Vrbica (Врбица) or Lazareva Subota (Serbian: Лазарева субота, Lazarus Saturday) is a Serbian Orthodox tradition that has origins in the Eastern Christian feast of Lazarus Saturday, however the feast has its own features. The feast celebrates the resurrection of Lazarus of Bethany, the narrative of which is found in the New Testament Gospel of John (John 11:1-45).
The feast is also to commemorate Tsar Lazar, a national symbol and the King of Serbia who fought and died at the historical Battle of Kosovo in 1389 against the invading Ottoman Turkey. It is believed that Lazar led the procession and since the ritual (Lazarice) is held every year at his name day.
Lazarice is a Serbian tradition of procession during the Serbian Orthodox feast of Lazareva Subota (Lazarus Saturday, the Serbian Orthodox feast is different from other churches) the parade consists of six (or more) maids.
The Forty Days of Great Lent commemorates Israel's forty years of wandering in the Wilderness the forty years of painful struggle as Israel longed for and then received entrance into the Promised Land (Ex. 16:35) Moses remained fasting on Mt. Sinai for forty days (Ex. 34:28) and the Prophet Elijah fasted for forty days as he journeyed to Mt. Horeb (1 Kings 19:8). Great Lent also recalls the forty days the Lord spent in the Wilderness after His Baptism, when He contended with Satan, the Temptor.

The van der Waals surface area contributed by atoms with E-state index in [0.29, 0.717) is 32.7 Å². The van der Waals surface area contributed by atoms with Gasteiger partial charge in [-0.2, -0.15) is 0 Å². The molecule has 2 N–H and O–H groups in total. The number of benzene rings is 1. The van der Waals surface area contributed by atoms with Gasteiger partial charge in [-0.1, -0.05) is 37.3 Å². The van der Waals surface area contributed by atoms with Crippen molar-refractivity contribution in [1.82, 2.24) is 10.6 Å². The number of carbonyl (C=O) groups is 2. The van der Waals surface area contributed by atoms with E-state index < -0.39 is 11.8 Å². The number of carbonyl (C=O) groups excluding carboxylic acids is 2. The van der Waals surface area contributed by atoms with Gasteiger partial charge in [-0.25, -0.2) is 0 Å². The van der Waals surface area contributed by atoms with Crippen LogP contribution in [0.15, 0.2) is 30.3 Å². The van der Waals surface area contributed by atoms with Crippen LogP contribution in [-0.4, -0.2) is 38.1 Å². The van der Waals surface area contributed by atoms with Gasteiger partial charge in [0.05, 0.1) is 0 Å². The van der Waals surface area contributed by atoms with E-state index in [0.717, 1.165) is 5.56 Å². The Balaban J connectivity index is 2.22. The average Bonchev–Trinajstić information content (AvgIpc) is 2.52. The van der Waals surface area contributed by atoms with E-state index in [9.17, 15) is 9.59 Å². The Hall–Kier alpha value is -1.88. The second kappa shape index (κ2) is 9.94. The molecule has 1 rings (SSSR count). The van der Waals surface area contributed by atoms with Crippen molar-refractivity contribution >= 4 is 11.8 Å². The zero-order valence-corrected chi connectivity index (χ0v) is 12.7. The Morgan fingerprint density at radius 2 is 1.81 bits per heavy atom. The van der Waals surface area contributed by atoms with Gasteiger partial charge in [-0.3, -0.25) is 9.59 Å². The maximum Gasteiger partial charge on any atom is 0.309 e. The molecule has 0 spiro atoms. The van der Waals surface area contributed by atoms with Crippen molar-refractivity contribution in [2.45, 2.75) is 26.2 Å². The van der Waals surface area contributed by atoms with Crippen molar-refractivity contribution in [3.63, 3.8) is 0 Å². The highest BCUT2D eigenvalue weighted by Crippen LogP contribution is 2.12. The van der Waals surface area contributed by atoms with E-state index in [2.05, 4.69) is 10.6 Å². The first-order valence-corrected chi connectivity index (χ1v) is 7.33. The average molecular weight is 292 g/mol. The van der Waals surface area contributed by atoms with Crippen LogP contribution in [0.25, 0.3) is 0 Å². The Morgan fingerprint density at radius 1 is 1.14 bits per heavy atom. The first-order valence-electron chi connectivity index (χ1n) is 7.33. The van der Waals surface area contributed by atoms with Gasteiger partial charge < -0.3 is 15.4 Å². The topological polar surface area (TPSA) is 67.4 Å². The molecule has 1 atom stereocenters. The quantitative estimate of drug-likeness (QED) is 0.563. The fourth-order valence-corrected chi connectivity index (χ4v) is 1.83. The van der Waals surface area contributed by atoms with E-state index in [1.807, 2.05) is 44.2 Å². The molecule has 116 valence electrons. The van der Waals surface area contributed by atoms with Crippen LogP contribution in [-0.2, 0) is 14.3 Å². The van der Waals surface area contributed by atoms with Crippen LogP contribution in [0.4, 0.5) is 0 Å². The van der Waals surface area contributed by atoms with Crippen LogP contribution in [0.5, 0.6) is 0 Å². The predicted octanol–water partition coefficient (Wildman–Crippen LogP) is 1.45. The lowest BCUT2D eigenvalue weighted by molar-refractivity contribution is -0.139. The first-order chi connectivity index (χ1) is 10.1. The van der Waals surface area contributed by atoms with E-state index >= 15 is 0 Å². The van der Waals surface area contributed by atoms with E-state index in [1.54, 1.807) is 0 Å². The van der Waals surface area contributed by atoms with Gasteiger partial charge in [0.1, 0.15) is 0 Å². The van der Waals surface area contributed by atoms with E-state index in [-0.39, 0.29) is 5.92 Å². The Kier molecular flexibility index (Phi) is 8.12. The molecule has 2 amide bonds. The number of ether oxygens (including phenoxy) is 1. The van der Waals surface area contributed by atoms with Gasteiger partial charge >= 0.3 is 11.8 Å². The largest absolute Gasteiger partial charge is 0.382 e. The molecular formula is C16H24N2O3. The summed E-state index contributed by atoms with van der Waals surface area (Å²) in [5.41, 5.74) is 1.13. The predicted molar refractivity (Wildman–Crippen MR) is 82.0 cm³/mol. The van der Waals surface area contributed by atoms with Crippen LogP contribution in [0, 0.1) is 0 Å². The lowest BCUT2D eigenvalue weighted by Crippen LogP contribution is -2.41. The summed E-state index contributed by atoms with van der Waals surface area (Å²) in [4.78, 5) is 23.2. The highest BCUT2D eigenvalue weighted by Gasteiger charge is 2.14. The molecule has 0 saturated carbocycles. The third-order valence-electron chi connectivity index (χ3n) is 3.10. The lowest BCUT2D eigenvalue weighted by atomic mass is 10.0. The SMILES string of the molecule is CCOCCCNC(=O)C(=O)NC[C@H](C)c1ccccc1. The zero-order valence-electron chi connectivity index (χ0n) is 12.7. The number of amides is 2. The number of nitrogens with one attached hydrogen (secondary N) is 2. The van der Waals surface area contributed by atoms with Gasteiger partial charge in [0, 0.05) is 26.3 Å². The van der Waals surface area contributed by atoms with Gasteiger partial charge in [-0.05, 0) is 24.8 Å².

The time of Great Lent encompasses forty days, to which must be added Lazarus Saturday, Palm Sunday and Passion Week. In addition, the Holy Church prescribed three weeks of preparation for the Great Lent itself the Sundays of the Publican and the Pharisee, Prodigal Son, Meatfare and Cheesefare. In all, the Orthodox Church prescribes ten weeks of spiritual and bodily preparation for the joyous Pascha of the Lord.
The Date of Pascha.
The time of the Great Lent is dependent on the date of Pascha, which varies from year to year. According to a Canon of the First Ecumenical Council (Nicea 325), Holy Pascha is the first Sunday after the first Full Moon which falls upon or immediately after the Spring Equinox (according to ancient reckoning March 21). In addition, this Council decreed that Pascha cannot precede or fall on the Jewish Passover (14th day of the Month Nissan). The Full Moon used for the purposes of calculating the date of Pascha is the fourteenth day of a Lunar Month reckoned according to an ancient ecclesiastical computation and is not the actual astronomical Full Moon.